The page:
The commonly used names, Early EnglishGlossary Term, DecoratedGlossary Term and PerpendicularGlossary Term were first used by Thomas Rickman, in his Attempt to Discriminate the Style of Architecture in England, first published 1812-15. Choose from the options below to learn more about the different phases of traceryGlossary Term.
The grouped lancetGlossary Term windows of the Early English period of GothicGlossary Term gave way by the mid 13th century to the traceryGlossary Term window. GothicGlossary Term traceryGlossary Term is based on the geometry of circles, as is clearly visible in the earliest examples where the heads of the windows are filled by one or more roundels. The lower part of the window opening was divided up into several 'lights' by vertical mullions of coursed masonry, the roundels are composed of curved 'bars' of masonry, often with petal-like cusping around the inside of the circle.
This invention of 'bar traceryGlossary Term' began in France in the earlier 13th century, and was rapidly adopted in England from the 1240s, the rebuilt choirGlossary Term of Westminster Abbey providing a prestigious example of the Geometric style.
From the late 13th century and through the 14th century the geometry became more complicated and subtle; the complex patterns of the Decorated style were created by combining parts of circles to form exuberant flowing or net-like designs.
During the 14th century an alternative approach developed, in which the traceryGlossary Term was reduced to a grid of horizontals and verticals, hence its name Perpendicular, whose rectangular compartments were convenient frames for images. The change took places only gradually, many 'DecoratedGlossary Term' forms continuing in use in the 15th century."
A form of tracery introduced c. 1250, in which patterns are formed by intersecting moulded ribwork continuing upwards from the mullions. It was especially elaborate during the Decorated period of English Gothic, i.e. c. 1290-c. 1400.
The part of a cathedral, monastic church or collegiate church where services are sung.
A distinctive phase of English Gothic which developed at the end of the 13th century and continued into the later 14th; sometimes abbreviated to Dec. Named from its elaborate window tracery, which abandoned the simple circular forms of Geometric in favour of more varied patterns based on segments of circles. Dec tracery makes much use of ogee or reversed curves, which were combined in the 14th century to produce reticulated and flowing tracery composed of trefoils, quatrefoils and dagger shapes. Similar inventiveness is seen in the patterns produced by the lierne and tierceron vaults of the period, in the three-dimensional handling of wall surfaces broken up by canopy work and sculpture and in imaginative spatial planning making use of diagonal axes.
(E.E.): The first phase of English Gothic architecture, predominant in the period c.1180-c.1250, and making use of the pointed arch for openings and vaulting. Sometimes called lancet style from its use of single narrow windows. These can be grouped together to form plate tracery. Larger arches frequently have narrow multiple mouldings, heavily undercut. Stiff-leaf ornament in high relief, and compound piers (i.e. with groups of shafts), often making use of Purbeck marble, are also characteristic of the period.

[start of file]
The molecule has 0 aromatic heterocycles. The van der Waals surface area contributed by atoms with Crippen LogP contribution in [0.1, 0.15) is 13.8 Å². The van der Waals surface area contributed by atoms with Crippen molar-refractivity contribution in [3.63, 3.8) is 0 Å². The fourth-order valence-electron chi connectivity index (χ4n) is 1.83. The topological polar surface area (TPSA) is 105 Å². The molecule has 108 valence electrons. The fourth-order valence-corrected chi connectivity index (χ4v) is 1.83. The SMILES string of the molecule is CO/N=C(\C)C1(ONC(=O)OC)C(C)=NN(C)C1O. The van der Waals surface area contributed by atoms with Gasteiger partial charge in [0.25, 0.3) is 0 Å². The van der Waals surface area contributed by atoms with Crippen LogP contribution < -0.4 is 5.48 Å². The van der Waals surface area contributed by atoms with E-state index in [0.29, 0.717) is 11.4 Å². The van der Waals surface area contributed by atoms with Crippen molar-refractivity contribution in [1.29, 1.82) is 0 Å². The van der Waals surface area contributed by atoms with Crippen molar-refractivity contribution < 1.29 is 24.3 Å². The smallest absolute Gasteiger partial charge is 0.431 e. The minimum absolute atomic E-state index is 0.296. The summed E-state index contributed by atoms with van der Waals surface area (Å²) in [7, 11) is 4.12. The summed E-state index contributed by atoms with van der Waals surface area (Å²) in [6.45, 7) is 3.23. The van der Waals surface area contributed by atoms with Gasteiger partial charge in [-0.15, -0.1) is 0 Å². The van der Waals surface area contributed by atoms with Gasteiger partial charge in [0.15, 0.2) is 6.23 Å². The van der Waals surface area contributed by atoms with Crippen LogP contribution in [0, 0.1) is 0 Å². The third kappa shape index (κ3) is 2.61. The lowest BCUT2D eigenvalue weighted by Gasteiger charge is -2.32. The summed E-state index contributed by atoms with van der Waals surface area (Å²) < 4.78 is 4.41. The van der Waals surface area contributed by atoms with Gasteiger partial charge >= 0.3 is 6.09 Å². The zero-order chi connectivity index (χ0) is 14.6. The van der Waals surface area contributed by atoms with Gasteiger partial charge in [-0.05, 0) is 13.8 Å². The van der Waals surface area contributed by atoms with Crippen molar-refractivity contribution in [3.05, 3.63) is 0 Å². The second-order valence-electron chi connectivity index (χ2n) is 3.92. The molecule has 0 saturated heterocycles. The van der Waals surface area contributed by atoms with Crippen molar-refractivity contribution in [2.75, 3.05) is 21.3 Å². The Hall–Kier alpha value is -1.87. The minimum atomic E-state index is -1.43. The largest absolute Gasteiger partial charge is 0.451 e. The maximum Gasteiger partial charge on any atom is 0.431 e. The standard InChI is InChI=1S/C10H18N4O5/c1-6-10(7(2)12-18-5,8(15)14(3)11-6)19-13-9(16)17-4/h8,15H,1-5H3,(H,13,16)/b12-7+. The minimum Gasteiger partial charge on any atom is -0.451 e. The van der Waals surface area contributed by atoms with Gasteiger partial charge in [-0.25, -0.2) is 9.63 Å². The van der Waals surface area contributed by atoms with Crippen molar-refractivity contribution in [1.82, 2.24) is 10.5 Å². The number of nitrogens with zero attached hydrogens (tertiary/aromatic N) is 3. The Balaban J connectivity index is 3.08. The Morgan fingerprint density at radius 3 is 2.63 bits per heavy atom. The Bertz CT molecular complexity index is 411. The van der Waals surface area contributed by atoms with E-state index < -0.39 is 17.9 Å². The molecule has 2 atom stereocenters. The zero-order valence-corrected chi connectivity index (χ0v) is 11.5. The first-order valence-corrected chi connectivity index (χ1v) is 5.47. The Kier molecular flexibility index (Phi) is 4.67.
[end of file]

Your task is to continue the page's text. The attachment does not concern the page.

The style of the Middle Ages from the later 12th century to the Renaissance, with which it co-existed in certain forms into the 17th century. Characterized in its full development by the pointed arch, the rib-vault and an often skeletal masonry structure for churches, combined with large glazed windows. The term was originally associated with the concept of the barbarian Goths as assailants of classical civilization.
Slender single-light, pointed-arched window. Hence lancet style, the first phase of English Gothic architecture (c. 1180-1250; also called Early English), from its use of such windows.
English version of late Gothic, developed from the 1320s, which continued into the early 16th century; sometimes abbreviated to Perp. Characterised by large windows with a grid pattern of mullions and transoms, with the mullions continuing to the head to the arch, which is often of flattened or four-centred form. This motif of panel tracery is used also for wall decoration, and on the fan vaults that were used for the most prestigious buildings.
Openwork pattern of masonry or timber in an opening, especially the upper part of an opening; most common in Gothic architecture. Blind tracery is applied to a solid wall. Plate tracery, the earliest form, introduced c. 1200, has shapes cut through solid masonry. Bar tracery, introduced c. 1250, has patterns are formed by intersecting moulded ribwork continuing upwards from the mullions. Bar tracery types include: curvilinear tracery, with uninterrupted flowing curves, typical of the 14th century (also called flowing tracery); geometrical tracery, typical of c.1250-c.1310, which uses simple forms, especially circles, chiefly foiled; intersecting tracery, used c. 1300, formed by interlocking mullions each branching out in two curved bars of the same radius but different centres; loop tracery (Scots), used c. 1500-45, with large uncusped loop-like forms; panel tracery, with even upright divisions made by a horizontal transom or transoms; reticulated tracery, early 14th century, with net-like patterns of ogee- (double-curved) ended lozenges; Y-tracery, used c. 1300, which branches into a Y-shape.